Obama's Pentagon Strategy: A Leaner, More Efficient Empire
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In an age when U.S. power can be projected through private mercenary armies and unmanned Predator drones, the U.S. military need no longer rely on massive, conventional ground forces to pursue its imperial agenda, a fact President Barack Obama is now acknowledging. But make no mistake: while the tactics may be changing, the U.S. taxpayer – and poor foreigners abroad – will still be saddled with overblown military budgets and militaristic policies.
Speaking January 5 alongside his Defense Secretary Leon Panetta, the president announced a shift in strategy for the American military, one that emphasizes aerial campaigns and proxy wars as opposed to “long-term nation-building with large military footprints.” This, to some pundits and politicians, is considered a tectonic shift.
Indeed, the way some on the left tell it, the strategy marks a radical departure from the imperial status quo. “Obama just repudiated the past decade of forever war policy,” gushed Rolling Stone reporter Michael Hastings, calling the new strategy a “[s]lap in the face to the generals.”
Conservative hawks, meanwhile, predictably declared that the sky is falling. “This is a lead from behind strategy for a left-behind America,” cried hyperventilating California Republican Buck McKeon, chairman the House Armed Services Committee. “This strategy ensures American decline in exchange for more failed domestic programs.” In McKeon’s world, feeding the war machine is preferable to feeding poor people.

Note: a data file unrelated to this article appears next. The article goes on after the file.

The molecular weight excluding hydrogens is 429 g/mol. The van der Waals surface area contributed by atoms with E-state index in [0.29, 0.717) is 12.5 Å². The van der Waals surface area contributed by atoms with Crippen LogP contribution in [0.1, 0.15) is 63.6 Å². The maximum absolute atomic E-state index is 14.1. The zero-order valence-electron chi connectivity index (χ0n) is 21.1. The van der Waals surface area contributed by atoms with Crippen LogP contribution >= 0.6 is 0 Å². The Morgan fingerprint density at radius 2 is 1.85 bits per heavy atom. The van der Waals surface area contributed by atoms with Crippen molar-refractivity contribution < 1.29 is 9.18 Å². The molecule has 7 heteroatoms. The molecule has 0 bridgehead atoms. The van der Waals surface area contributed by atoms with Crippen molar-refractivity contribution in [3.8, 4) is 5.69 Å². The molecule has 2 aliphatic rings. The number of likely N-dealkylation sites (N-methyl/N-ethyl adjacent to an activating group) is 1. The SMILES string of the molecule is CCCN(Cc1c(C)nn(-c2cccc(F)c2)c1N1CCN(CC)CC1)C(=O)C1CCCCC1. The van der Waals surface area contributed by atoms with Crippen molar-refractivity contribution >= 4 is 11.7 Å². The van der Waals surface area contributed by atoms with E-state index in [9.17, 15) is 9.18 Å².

Unfortunately, though, rather than renouncing empire and endless war, Obama’s statedstrategy for the military going forward just reaffirms the U.S. commitment to both. Rather than renouncing the last decade of war, it states that the bloody and disastrous occupations of Iraq and Afghanistan – gently termed “extended operations” – were pursued “to bring stability to those countries.”
And Leon Panetta assuredtheAmericanpublic that even with the changes, the U.S. would still be able to fight two major wars at the same time—and win. And Obama assured America’s military contractors and coffin makers that their lifeline – U.S. taxpayers’ money – would still be funneled their way in obscene bucket loads.
“Over the next 10 years, the growth in the defense budget will slow,” the president told reporters, “but the fact of the matter is this: It will still grow.” In fact, he added with a touch of pride, it “will still be larger than it was toward the end of the Bush administration,” totaling more than $700 billion a year and accounting for about half of the average American’s income tax. So much for the Pentagon’s budget being slashed – like we were promised – the way lawmakers are trying to cut those “failed domestic programs.”
The U.S. could cut its military spending in half tomorrow and still spend more than three times as much as its next nearest rival, China. That’s because China, instead of waging wars of choice around the world, prefers projecting its might by investing in its own country. On the other hand, the U.S. under the leadership of Obama is beefing up its military presence in China’s backyard, more interested in projecting its dwindling power than rebuilding its economy.
President Dwight D. Eisenhower once noted that every dollar going to the military is a dollar that can’t be used to provide food and shelter for those in need. Today’s obscene amount of military spending isn’t necessary if the administration wished to pursue the quaint goal of simply defending the country from invasion. Maintaining “the best-trained, best-equipped military in history,” as Obama says is his goal? That’s a different story – for a different purpose. Indeed, as Madeline Albright observed, possessing that kind of military might is no fun if you don’t get to use it, as Obama has with gusto in Iraq, Afghanistan, Pakistan, Yemen, Somalia, Libya and Uganda.